The Tivoli is SsangYong's entry into the phenomenally successful compact crossover market.
Like all cars of its type it’s more ‘hatchback on stilts’ than full-on SUV, but it offers a useful step up in space compared to a regular supermini, not to mention a higher driving position and a degree of off-road ability.
The Tivoli comes with the choice of two 1.6-litre engines - a 115bhp diesel and a 128bhp petrol. Only the diesel engine is offered on four-wheel drive models, although both are available with a choice of six-speed manual or automatic transmission.
Despite what the power figures would suggest, it’s the diesel that feels the stronger of the two, with much greater urge at low speeds. Returning a claimed 65.7mpg to the petrol’s 44.1mpg (in two-wheel drive manual form) it should be usefully cheaper to run too, although both are laboratory figures that should be taken with a pinch of salt.
Thanks to its reduced CO2 output (113g/km plays 149g/km) the diesel sits no less than three road tax brackets further down – saving as much as £115 for the first year at 2016 rates
Ride and handling
On the road, the Tivoli acquits itself reasonably well. True, the steering is a bit numb and there’s not quite the same feeling of agility as you get in best small crossovers, but it’s safe and predictable.
The ride is less impressive. There’s nothing drastically amiss, but the Tivoli has a tendency to jiggle over bumps and ridges, which leaves it feeling a little unsettled. The multi-link rear suspension system used on the four-wheel drive models improves matters slightly, but not enough to trouble its more established rivals.
Where the Tivoli does score well – at least in four-wheel drive form – is off-road. Only a tiny fraction of owners will actually use its capabilities (the rest are probably better off with the cheaper, more economical two-wheel drive model) but it performs remarkably well for what’s essentially a high-riding hatchback.
Lockable four-wheel drive and SsangYong's intelligent Torque-on-Demand system make it extremely easy to drive on loose or slippery surfaces.
For a company more used to churning out no-thrills SUVs and pickups, the interior is a good effort. There are enough curves and creases to amuse the eye, while the fit and finish is pretty good for a car that starts at under £13,000.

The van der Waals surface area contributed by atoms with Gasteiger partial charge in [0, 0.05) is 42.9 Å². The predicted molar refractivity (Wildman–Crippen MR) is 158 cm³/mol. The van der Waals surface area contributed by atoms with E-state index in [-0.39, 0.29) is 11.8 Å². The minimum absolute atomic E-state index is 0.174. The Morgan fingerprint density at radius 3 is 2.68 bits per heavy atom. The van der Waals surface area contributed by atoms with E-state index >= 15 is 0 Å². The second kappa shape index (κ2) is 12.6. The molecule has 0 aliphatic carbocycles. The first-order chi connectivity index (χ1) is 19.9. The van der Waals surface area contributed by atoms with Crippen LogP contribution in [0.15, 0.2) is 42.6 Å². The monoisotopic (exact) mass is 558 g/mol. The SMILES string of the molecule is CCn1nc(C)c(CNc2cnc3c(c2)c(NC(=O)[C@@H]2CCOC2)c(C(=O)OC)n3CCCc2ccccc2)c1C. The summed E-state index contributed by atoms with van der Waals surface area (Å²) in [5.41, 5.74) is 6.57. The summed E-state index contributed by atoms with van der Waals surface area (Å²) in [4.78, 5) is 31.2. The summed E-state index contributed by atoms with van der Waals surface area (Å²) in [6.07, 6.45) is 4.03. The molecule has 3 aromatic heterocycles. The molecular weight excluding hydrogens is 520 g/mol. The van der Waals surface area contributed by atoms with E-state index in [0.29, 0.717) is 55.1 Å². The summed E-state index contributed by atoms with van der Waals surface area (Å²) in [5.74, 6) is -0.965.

The Tivoli’s seating position is, as you’d expect, noticeably higher than a regular hatchback, but not as lofty as a traditional SUV. The seats are firmly padded but deceptively comfortable, although the lack of reach adjustment on the steering wheel makes it harder than it should be to find a good driving position.
Considering the Tivoli’s compact dimensions, there’s a commendable amount of space inside. Rear seat passengers, in particular, get a better deal than they would in a conventional hatchback.
At 423 litres, the boot is a decent size too – easily trumping the likes of the Vauxhall Mokka (356 litres) and the Nissan Juke (354 litres). For reasons that aren’t entirely clear – perhaps the sloping roofline – the load space doesn’t compare quite so favourably once you fold the seats, but it’s still competitive in class at 1,115 litres.
What to know before you buy
There are basically three trim specs to choose from. Even the entry-level SE grade (only available in two-wheel drive form) comes with alloy wheels, air conditioning, cruise control, Bluetooth and iPod connectivity.
The next step up, EX, is arguably the sweet spot in the range. Priced at £14,600 in petrol form, it adds heated leather seats, dual zone climate control and a 7-inch touchscreen display for the stereo. Although somewhat flimsy in feel, the touchscreen works well and also provides a reversing camera function, which addresses the Tivoli’s slightly limited rear visibility.
Top-spec ELX trim gets a variety of styling tweaks, plus front and rear parking sensors, rain sensing wipers, automatic headlights and TomTom navigation. Prices for new range from £16,000 for the petrol manual to £19,500 for the four-wheel drive diesel auto.
Although there are no Euro NCAP crash test results for the Tivoli, it’s a brand new design, which should perform reasonably well. All models come with seven airbags, stability control and SsangYong’s Active Roll-Over Protection system as standard.
For peace of mind, there’s also a comprehensive five-year unlimited mileage warranty, which even covers the clutch and brake pads for the first 12 months. This also contributes to surprisingly buoyant resale values; despite the unfamiliar badge, automotive analyst CAP predicts the Tivoli’s depreciation to be around the same as its better known rivals.
Realistically, the Tivoli’s strengths lie more towards the rugged end of the compact crossover spectrum. That puts it up against cars like the Dacia Duster, which represents an even more affordable route into four-wheel drive.
At 475 litres (expanding to a cavernous 1,636 litres with the rear seats down) the Duster trumps the Tivoli’s boot space. It’s every bit as capable off-road too, but it’s a back-to-basics machine that can’t match the SsangYong’s comfort or equipment levels.
The Suzuki Vitara is perhaps the Tivoli’s most direct rival. It offers a comparably civilised blend of comfort and all-terrain ability, with better on-road dynamics, but it can’t match the Tivoli for price or practicality.
SsangYong has done a good job on its first compact crossover. The driving experience isn’t quite as polished as some of its rivals and it may not have the style or the brand recognition required to win over the more fashion-conscious consumer.
It gets a lot closer than many would have predicted, though; close enough, perhaps, to tempt people with its ample space, generous equipment and impressive value for money.